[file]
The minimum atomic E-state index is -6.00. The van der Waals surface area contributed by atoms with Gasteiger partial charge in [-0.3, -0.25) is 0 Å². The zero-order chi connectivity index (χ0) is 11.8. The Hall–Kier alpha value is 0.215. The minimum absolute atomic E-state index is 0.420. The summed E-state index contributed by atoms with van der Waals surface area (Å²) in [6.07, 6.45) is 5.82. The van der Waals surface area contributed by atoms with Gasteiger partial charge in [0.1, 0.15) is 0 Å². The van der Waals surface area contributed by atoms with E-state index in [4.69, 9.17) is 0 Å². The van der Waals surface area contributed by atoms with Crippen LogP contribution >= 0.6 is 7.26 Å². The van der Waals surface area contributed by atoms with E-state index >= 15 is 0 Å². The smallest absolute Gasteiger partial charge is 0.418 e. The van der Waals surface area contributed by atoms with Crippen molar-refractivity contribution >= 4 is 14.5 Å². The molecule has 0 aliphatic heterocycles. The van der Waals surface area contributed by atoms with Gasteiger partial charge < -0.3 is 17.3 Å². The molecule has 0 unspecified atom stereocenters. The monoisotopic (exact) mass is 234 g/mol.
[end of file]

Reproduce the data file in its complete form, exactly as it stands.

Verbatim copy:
The minimum atomic E-state index is -6.00. The van der Waals surface area contributed by atoms with Gasteiger partial charge in [-0.3, -0.25) is 0 Å². The zero-order chi connectivity index (χ0) is 11.8. The Hall–Kier alpha value is 0.215. The minimum absolute atomic E-state index is 0.420. The summed E-state index contributed by atoms with van der Waals surface area (Å²) in [6.07, 6.45) is 5.82. The van der Waals surface area contributed by atoms with Gasteiger partial charge in [0.1, 0.15) is 0 Å². The van der Waals surface area contributed by atoms with E-state index in [4.69, 9.17) is 0 Å². The van der Waals surface area contributed by atoms with Crippen LogP contribution >= 0.6 is 7.26 Å². The van der Waals surface area contributed by atoms with E-state index >= 15 is 0 Å². The smallest absolute Gasteiger partial charge is 0.418 e. The van der Waals surface area contributed by atoms with Crippen molar-refractivity contribution >= 4 is 14.5 Å². The molecule has 0 aliphatic heterocycles. The van der Waals surface area contributed by atoms with Gasteiger partial charge < -0.3 is 17.3 Å². The molecule has 0 unspecified atom stereocenters. The monoisotopic (exact) mass is 234 g/mol.